Drive-in theaters adapt for 21st century
At the Warner’s Drive-In on a Saturday night, a concrete block wall near Franklin, W.Va., comes alive.
“We love it. We come frequently,” said Rose King of Fisher, W.Va.
King is at the theater with her family, spending time together before the main show.
“We actually come early every time, and we throw around the ball with the girls, which I just sit and watch,” King said. “My husband and the two girls throw balls around, socialize with anyone else … and just hang out, and then the movie comes.”
The night WHSV visited the theater, the featured movie was “King Arthur.” The theater sits along Route 220 north of the town of Franklin.
“This drive-in is probably one of the oldest in West Virginia. It was built in 1952-1953 [and has run] continuously since then,” said Bob Davis, one of the drive-in’s board members. “It’s a really interesting drive-in. The screen was built on the foundation of a house. The idea was that somebody would live in the screen building.”
In 2014, the future of the
seemed in doubt. The industry was switching from traditional film to digital equipment, which Davis says can cost $60,000 to $100,000. That expense closed the drive-in down, Davis said.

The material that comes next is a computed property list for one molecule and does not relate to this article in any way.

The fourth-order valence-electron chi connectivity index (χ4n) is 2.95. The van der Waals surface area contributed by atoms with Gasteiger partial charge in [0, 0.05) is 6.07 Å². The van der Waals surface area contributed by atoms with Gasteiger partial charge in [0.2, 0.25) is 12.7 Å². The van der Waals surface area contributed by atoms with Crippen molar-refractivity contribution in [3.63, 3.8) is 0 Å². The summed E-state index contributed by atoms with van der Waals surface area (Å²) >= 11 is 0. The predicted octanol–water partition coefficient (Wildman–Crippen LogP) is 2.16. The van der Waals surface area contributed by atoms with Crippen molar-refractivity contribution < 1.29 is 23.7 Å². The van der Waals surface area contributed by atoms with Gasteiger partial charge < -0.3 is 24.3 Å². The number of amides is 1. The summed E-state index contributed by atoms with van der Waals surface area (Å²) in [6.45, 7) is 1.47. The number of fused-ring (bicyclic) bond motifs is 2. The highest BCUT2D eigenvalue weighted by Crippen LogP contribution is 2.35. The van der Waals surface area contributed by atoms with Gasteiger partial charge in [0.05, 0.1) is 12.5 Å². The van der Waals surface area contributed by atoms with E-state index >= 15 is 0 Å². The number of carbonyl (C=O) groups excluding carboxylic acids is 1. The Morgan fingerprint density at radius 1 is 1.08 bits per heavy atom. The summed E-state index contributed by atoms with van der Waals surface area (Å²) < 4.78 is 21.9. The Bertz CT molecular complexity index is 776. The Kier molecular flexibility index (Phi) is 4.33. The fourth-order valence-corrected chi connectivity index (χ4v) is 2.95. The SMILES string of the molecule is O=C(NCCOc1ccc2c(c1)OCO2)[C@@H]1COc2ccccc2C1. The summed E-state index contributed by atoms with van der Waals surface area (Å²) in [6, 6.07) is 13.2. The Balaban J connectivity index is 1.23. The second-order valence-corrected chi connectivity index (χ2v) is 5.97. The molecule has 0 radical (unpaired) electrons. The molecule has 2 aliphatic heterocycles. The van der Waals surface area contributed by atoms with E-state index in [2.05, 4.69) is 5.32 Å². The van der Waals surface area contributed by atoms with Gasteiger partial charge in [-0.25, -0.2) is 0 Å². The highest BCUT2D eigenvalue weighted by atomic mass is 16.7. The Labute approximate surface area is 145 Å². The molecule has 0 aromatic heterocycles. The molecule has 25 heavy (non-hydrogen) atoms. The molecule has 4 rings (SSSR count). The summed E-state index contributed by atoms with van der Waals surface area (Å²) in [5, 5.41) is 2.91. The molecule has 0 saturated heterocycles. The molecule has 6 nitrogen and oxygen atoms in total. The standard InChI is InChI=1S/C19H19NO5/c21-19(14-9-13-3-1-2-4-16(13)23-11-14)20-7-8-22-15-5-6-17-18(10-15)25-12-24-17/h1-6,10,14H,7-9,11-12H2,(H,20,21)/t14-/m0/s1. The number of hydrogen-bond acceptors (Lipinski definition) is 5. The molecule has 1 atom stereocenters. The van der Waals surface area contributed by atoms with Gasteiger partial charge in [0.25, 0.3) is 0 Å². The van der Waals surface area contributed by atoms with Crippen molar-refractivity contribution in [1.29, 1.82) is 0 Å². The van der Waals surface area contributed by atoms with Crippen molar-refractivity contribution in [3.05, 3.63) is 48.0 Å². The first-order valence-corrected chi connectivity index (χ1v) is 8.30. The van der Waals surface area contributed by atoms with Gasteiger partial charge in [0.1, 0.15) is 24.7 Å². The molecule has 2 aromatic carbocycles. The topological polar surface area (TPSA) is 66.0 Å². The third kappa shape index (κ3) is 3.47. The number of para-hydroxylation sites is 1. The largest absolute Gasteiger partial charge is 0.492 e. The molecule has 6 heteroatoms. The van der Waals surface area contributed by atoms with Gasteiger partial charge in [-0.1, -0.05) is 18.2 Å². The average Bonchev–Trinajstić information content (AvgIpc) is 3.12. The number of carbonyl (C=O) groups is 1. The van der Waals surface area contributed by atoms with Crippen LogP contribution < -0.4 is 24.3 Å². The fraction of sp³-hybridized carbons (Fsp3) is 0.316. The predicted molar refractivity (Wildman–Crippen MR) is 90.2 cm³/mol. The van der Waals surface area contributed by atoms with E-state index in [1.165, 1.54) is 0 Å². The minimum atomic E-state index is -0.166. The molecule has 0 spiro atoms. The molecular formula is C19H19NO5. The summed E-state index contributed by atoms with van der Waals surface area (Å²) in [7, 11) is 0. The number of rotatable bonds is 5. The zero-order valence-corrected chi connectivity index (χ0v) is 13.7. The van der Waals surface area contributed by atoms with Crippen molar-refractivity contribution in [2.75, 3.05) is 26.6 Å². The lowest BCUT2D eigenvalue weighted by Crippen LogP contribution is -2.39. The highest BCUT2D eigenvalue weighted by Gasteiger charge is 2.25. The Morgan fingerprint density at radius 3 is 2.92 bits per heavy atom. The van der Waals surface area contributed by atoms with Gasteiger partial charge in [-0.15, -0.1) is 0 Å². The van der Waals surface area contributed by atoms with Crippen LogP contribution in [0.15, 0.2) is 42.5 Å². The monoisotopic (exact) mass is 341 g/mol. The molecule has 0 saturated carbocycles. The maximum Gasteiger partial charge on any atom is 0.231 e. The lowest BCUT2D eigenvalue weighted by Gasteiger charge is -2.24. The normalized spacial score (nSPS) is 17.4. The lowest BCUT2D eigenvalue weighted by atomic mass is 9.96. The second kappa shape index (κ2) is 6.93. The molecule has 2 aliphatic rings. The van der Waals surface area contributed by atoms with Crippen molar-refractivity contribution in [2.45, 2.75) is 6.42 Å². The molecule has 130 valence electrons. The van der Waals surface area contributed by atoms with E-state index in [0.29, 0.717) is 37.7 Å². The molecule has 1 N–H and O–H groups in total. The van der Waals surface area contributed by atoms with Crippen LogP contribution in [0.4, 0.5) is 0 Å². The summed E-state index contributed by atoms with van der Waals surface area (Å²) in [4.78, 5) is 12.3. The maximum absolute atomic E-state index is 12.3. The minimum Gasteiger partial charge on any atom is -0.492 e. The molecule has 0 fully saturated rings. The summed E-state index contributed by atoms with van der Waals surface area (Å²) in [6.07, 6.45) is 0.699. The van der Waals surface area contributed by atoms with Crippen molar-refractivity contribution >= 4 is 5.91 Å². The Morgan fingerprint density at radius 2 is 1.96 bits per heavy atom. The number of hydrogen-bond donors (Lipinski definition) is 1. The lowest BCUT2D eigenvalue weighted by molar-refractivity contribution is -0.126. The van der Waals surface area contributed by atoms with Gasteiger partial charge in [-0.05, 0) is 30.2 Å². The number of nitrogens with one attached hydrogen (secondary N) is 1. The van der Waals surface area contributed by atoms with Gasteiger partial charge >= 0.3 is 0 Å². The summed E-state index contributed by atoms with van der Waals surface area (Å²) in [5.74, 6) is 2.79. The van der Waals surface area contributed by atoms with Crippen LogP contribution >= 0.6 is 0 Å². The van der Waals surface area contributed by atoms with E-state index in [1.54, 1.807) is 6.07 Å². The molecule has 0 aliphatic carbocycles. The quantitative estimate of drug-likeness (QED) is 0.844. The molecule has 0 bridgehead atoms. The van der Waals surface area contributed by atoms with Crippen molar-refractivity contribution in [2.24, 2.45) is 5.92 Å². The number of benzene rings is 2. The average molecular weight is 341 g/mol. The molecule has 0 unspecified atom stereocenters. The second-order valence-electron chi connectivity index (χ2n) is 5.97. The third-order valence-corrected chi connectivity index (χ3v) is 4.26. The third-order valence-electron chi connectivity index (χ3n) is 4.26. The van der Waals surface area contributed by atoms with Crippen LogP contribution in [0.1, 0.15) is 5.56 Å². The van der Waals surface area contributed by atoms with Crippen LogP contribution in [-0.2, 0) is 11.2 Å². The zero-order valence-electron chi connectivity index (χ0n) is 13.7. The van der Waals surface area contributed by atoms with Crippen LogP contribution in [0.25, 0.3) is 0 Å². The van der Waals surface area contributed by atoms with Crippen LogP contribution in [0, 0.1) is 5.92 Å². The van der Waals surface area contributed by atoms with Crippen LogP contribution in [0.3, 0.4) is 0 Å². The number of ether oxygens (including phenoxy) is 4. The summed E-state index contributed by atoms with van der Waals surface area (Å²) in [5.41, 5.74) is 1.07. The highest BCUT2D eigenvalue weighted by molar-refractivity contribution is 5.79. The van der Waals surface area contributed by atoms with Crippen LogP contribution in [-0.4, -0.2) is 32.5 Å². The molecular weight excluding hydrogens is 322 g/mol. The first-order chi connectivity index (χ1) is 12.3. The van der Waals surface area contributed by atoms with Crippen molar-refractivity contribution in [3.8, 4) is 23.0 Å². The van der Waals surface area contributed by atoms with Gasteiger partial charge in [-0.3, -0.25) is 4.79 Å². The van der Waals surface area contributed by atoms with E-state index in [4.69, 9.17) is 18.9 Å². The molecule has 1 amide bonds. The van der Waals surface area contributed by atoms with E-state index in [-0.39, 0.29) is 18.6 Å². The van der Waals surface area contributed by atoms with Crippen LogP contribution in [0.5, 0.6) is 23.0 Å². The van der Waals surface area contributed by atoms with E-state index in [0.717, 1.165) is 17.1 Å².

“I just didn’t want to see another institution in our community die, so about eight of us got together, we formed a board of directors, we formed a non-profit, we got our 501(c)(3) status,” he said.
That board is keeping the theater running in the 21st century.
According to the
, there were 4,063 drive-ins in 1958 at the industry’s peak. By June of 2016, 324 remained. West Virginia and Virginia each have eight of these theaters, per the association’s figures as of September 2015.
“I was very concerned when they started pushing to digital equipment that this theater was going to get cut out of it,” said board member Mike Mallow, who serves as the projectionist for the theater. He would always come out to the theater on weekends growing up.
“I’ve always been a big fan of movies, and the fact that there’s a local theater was incredible to me growing up,” he said. “I didn’t go to my first movie until I was 12. That was the Lion King. We begged our parents to go.”
The theater board plans to expand well beyond just movies. It’s looking to put a stage in front of the screen for live music and performances and add a pavilion and a playground.
“We want to make it a larger opportunity and larger enterprise for the community, something that may draw people from as far away as Harrisonburg and the Shenandoah Valley over this way for a Friday or Saturday night,” Mallow added.
“The drive-in is the last of a dying breed,” King said. “There used to be one in Moorefield where I had my first job at 16. It was such a big thing then, but that’s been gone for a long time. It’s just a very nice, enjoyable thing that you get to do all summer long.”